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xiang February 26, 2003 07:42

how to determine the length scale for DPM?
When doing the particle trajectory calculation, the result varied whenever the length scale value was reduced. How could I know if the length scale value is small enough to generate the accurate trajectory?

T. H. Kim February 27, 2003 03:22

Re: how to determine the length scale for DPM?

xiang February 27, 2003 06:37

Re: how to determine the length scale for DPM?
any suggestions? Thanks.

Christian February 27, 2003 06:46

Re: how to determine the length scale for DPM?
Isn't a correct result the result that is independant of grid, length scale ect. ? (a kind of convergence criteria)

If yes, you would have to reduce the length until the result stop changing.

But, what result are you talking about ?

xiang February 27, 2003 07:02

Re: how to determine the length scale for DPM?
I am looking at the fate of the injected particles. I have set the fate of particles hitting different boundaries as escape, trap. I started the DPM after the flow field solution was converged. The result I am talking about is that the reported numbers of particles escaped or trapped. Whenever I changed the length scale value in the discrete phase modeling panel, the reported numbers of different fate varied.According to the FLUENT user's guide, small length scale will give more accurate result,which means that result is not independent of the length scale. Am I right? I have reduced the length scale to the extent that the calculation of particle trajectory couldn't be completed with the max. number of steps of 1e+09. Still i couldn't have the result stop changing. Hope my question is clear this time. Thanks!

Allan Walsh February 27, 2003 12:44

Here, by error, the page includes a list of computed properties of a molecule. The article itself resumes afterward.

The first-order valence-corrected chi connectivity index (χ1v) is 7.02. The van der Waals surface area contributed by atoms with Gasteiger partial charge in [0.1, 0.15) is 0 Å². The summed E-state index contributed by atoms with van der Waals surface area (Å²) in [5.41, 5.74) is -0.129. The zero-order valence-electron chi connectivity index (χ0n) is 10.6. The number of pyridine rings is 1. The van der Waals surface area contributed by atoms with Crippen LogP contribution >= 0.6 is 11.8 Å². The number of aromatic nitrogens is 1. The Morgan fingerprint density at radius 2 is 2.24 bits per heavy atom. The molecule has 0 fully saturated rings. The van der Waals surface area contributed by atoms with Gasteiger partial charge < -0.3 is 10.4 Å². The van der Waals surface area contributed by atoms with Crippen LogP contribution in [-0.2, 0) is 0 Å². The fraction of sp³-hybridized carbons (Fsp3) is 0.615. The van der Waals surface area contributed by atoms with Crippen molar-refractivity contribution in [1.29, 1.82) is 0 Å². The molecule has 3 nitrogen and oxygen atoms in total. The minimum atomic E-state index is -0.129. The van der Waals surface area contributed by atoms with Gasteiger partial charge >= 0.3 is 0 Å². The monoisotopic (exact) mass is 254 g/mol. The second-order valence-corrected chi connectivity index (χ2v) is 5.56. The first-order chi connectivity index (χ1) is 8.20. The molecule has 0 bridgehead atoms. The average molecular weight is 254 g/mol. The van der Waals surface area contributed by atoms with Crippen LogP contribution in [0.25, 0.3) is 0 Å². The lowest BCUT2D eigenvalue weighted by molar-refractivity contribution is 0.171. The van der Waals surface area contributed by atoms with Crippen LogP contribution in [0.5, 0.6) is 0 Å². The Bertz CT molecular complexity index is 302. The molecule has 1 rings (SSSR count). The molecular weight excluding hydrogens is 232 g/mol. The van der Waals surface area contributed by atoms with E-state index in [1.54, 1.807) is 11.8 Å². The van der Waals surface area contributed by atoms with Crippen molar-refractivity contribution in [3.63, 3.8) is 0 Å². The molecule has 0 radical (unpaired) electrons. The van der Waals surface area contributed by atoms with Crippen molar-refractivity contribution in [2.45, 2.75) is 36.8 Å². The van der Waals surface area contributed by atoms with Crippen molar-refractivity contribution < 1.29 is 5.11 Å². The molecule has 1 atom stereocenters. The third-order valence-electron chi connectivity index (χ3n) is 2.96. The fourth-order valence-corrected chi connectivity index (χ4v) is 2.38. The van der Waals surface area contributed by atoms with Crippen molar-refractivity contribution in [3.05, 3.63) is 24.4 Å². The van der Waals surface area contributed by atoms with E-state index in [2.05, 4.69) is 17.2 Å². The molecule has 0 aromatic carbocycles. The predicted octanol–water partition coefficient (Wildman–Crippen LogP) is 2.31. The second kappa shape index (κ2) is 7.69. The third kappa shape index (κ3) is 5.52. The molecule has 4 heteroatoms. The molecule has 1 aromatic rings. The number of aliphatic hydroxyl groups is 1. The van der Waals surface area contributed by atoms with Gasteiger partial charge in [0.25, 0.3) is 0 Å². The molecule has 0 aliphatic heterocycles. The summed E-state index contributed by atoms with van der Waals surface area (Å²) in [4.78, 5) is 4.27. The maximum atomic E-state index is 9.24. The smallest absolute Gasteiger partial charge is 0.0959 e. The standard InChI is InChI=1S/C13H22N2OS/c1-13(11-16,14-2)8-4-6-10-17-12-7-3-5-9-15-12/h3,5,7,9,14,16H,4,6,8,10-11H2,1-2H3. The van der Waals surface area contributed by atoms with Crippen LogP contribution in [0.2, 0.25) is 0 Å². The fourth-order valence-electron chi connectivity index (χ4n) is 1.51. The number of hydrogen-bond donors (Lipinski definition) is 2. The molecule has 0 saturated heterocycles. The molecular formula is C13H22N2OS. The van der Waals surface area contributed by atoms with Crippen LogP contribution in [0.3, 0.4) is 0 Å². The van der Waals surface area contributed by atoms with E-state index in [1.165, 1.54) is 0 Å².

Re: how to determine the length scale for DPM?
When using CFD, it is easy to focus on numbers - like the fraction of particles trapped or escaped. Everyone likes to have straight forward criteria for making decisions.

However, the most important information you might be getting from your simimulation is why are the particles trapped or why do they escape? And what happens in your simulation when you change the length scale such that it changes the fate of the particle? Do you have a lot of back eddies and recirculation?

Based on my experience with large particles (i.e. typical diameters 0.001 to 0.005m) in large domains (10m by 10m by 30m)your max no. of steps, 1e9, is huge. I normally take about 2500 as max.

Do your results look reasonable? Can you use more particles such that each one represents a smaller fraction of the overall condensed phase?

I'm not sure there is any general parameter that sets the step length for different problems. What is the time step between particle calculations in your case? And don't trust that printed on the screen while tracking particle history - look in the code.

While we are at it - if you really want the "right" numerical result - have you considered whether the particle phase effects the gas phase and whether you need to recalculate the gas phase after a particle phase calculation. And, are the differences that you calculate with a different time step large enough that they are significant compared to other uncertainties in boundary conditions and solving techniques?

Hope this helps.

xiang February 27, 2003 21:04

Re: how to determine the length scale for DPM?
Dear Walsh,thank you very much for your detailed reply. I think I should follow your suggestions to find out what really happend in my problem. There are a lot of things for me to learn and understand using FLUENT.

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